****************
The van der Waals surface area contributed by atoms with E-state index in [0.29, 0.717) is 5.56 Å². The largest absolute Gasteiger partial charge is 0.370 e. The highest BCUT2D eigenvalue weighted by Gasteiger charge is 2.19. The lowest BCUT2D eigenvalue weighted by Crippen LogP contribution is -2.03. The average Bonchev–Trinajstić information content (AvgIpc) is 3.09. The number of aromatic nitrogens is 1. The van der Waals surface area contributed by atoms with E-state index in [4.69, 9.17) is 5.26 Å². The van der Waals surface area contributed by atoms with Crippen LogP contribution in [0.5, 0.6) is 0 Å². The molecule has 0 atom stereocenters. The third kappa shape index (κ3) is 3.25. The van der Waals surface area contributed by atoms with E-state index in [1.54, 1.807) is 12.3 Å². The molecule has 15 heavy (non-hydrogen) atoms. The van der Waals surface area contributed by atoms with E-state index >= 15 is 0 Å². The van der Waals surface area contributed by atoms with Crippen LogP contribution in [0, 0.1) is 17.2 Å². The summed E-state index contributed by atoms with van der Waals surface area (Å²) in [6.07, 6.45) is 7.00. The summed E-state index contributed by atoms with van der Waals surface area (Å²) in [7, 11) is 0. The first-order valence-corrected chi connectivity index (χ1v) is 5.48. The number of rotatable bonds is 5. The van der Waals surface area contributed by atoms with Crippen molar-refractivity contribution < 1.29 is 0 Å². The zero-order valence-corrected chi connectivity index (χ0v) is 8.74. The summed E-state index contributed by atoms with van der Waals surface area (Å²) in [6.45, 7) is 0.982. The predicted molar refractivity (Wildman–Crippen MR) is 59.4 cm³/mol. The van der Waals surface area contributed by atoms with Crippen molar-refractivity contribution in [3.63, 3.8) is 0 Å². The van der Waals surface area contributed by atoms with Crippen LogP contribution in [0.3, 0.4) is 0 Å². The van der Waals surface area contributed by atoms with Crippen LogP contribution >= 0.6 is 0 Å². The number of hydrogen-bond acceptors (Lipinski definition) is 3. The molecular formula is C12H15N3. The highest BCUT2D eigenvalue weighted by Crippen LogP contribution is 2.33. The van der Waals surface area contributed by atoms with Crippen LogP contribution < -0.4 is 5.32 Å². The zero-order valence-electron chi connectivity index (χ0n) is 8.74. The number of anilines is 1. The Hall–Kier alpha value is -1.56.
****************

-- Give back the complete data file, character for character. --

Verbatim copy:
The van der Waals surface area contributed by atoms with E-state index in [0.29, 0.717) is 5.56 Å². The largest absolute Gasteiger partial charge is 0.370 e. The highest BCUT2D eigenvalue weighted by Gasteiger charge is 2.19. The lowest BCUT2D eigenvalue weighted by Crippen LogP contribution is -2.03. The average Bonchev–Trinajstić information content (AvgIpc) is 3.09. The number of aromatic nitrogens is 1. The van der Waals surface area contributed by atoms with E-state index in [4.69, 9.17) is 5.26 Å². The van der Waals surface area contributed by atoms with Crippen LogP contribution in [0.5, 0.6) is 0 Å². The molecule has 0 atom stereocenters. The third kappa shape index (κ3) is 3.25. The van der Waals surface area contributed by atoms with E-state index in [1.54, 1.807) is 12.3 Å². The molecule has 15 heavy (non-hydrogen) atoms. The van der Waals surface area contributed by atoms with E-state index >= 15 is 0 Å². The van der Waals surface area contributed by atoms with Crippen LogP contribution in [0, 0.1) is 17.2 Å². The summed E-state index contributed by atoms with van der Waals surface area (Å²) in [6.07, 6.45) is 7.00. The summed E-state index contributed by atoms with van der Waals surface area (Å²) in [7, 11) is 0. The first-order valence-corrected chi connectivity index (χ1v) is 5.48. The number of rotatable bonds is 5. The van der Waals surface area contributed by atoms with Crippen molar-refractivity contribution < 1.29 is 0 Å². The zero-order valence-corrected chi connectivity index (χ0v) is 8.74. The summed E-state index contributed by atoms with van der Waals surface area (Å²) in [6.45, 7) is 0.982. The predicted molar refractivity (Wildman–Crippen MR) is 59.4 cm³/mol. The van der Waals surface area contributed by atoms with Crippen molar-refractivity contribution in [3.63, 3.8) is 0 Å². The van der Waals surface area contributed by atoms with Crippen LogP contribution in [0.3, 0.4) is 0 Å². The van der Waals surface area contributed by atoms with Crippen LogP contribution >= 0.6 is 0 Å². The number of hydrogen-bond acceptors (Lipinski definition) is 3. The molecular formula is C12H15N3. The highest BCUT2D eigenvalue weighted by Crippen LogP contribution is 2.33. The van der Waals surface area contributed by atoms with Crippen LogP contribution < -0.4 is 5.32 Å². The zero-order valence-electron chi connectivity index (χ0n) is 8.74. The number of anilines is 1. The Hall–Kier alpha value is -1.56.